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Supermarkets have the lowest inventories in two years, according to the survey

With demand in free fall due to inflation, supermarket chains have been operating with smaller inventories and trying to balance orders by ordering only a forecast of what the consumer will actually buy.

With this greater selectivity, however, has come an increased arm-wrestle between retailers and industry, which has been more judicious about discounts for large orders.

The markets were right in their predictions. An index of total inventories (goods off the shelves) calculated by supply chain specialist Neogrid fell slightly to 11% in June from 11.5% in May.

This is not an indication of a shortage, but rather an accidental shortage caused by inventory depletion and delayed shipments.

According to Neogrid director Robson Munhoz, the food retailer is operating at its lowest level of inventory in two years. “Retailers no longer buy out of opportunity, but out of necessity. “Several branches of industry have limited volumes, and therefore the discounts provided were more reasonable,” he says.

For him, retailers learn to calculate demand from the consumer’s point of view. “It’s a more accurate essay about what’s actually selling,” he says. “They learn to understand mainly the demand for the use of technology.”

more negotiations

Marcio Milan, institutional vice president of the Brazilian Supermarket Association (Abras), said on Thursday (14) that the organization encouraged members to negotiate more intensively with the industry. The logic is to understand price increases and identify certain unjustified price increases. He says the negotiations took longer, requiring more information, and it didn’t cause a shortage in stores.

“We have not found a shortage of products because of greater negotiations between supermarkets and the industry,” he said. However, eventual supply interruptions can occur in certain ways. “Disruption is a characteristic of the operation of supermarkets. During inflation, there is usually a tendency for it to increase,” he says.

This is because in an effort to improve the purchase price of products, stocks are reduced and some products are missing from the shelves until an agreement is reached with the supplier. As demand heats up less, however, these breaks are less frequent.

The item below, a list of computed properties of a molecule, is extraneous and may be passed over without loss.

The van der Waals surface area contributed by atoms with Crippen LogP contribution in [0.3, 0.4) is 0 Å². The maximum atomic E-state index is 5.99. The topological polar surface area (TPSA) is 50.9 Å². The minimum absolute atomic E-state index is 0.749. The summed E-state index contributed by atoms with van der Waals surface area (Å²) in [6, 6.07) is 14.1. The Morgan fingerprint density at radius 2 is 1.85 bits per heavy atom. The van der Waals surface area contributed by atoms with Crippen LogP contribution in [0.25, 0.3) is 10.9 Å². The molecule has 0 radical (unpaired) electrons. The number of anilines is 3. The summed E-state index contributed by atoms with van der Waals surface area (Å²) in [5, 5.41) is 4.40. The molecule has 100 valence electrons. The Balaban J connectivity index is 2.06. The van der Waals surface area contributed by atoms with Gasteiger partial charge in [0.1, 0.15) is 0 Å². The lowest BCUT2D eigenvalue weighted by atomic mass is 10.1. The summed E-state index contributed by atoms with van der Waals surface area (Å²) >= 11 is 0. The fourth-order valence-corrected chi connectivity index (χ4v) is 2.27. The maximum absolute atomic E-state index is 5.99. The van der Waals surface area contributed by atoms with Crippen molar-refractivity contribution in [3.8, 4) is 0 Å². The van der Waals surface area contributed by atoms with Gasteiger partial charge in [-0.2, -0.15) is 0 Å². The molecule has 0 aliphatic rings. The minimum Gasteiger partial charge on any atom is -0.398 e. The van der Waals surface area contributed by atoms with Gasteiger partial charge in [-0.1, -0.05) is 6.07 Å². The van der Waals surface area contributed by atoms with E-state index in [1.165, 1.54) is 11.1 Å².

Brazilian household consumption rose 0.39% in May compared to the same month in 2021. Compared to the previous month, however, there was a decline of 3.47% due to seasonality. The data comes from the Consumption in Brazilian Homes survey conducted by Abras.

For FGV economics professor Joelson Sampaio, the inflation scenario raises a challenge for industry and retail at the negotiating table. “Retailers need to increase price and product research and comparison so they can improve negotiations. The current moment requires more strategies to get good planning.”

Even with the prospect of an improvement in the fuel crisis, due to the government’s latest move on ICMS, continued disruption in the supply chain should continue to impact retail and industry, he says. “Lack of investment and output in industry makes negotiations difficult,” he says.

What is missing?

The unavailability of extended-release milk on supermarket shelves reached its highest level in a year in June and the second since January 2019. According to Neogrid data, the shortage of goods on the shelves in June was 19.4%. , against 18.8% of the previous month.

Another item that also saw a 19.4% increase in June, the second most of the year, is eggs, which are eventually replacing animal protein on many tables. in May, the index was 17%.

In the case of milk, Munhose says that the high tear should remain until the end of this trimester. Some of the reasons are the drought, rising cattle feed prices and the retail price of milk. “This also affects some derivatives, such as condensed milk, yogurt, cheeses, etc.,” he says.

On the other hand, the egg is subject to another phenomenon: “The rising dollar, the still war situation in Ukraine, high inflation and the increase in electricity tariffs affect the entire supply chain. The industry cannot sustain the price increases and has to pass on some of the costs as supermarkets record very tight margins and are also unable to sustain price adjustments. This affects the end consumer. who starts looking for more offers, cheaper brands, swapping proteins for more affordable ones,” says Munhoz.

Unlike milk, which was at the same level of breakages in the same period last year (19.2% compared to the current 19.4%), eggs are 2.4 percentage points higher compared to June 2021.

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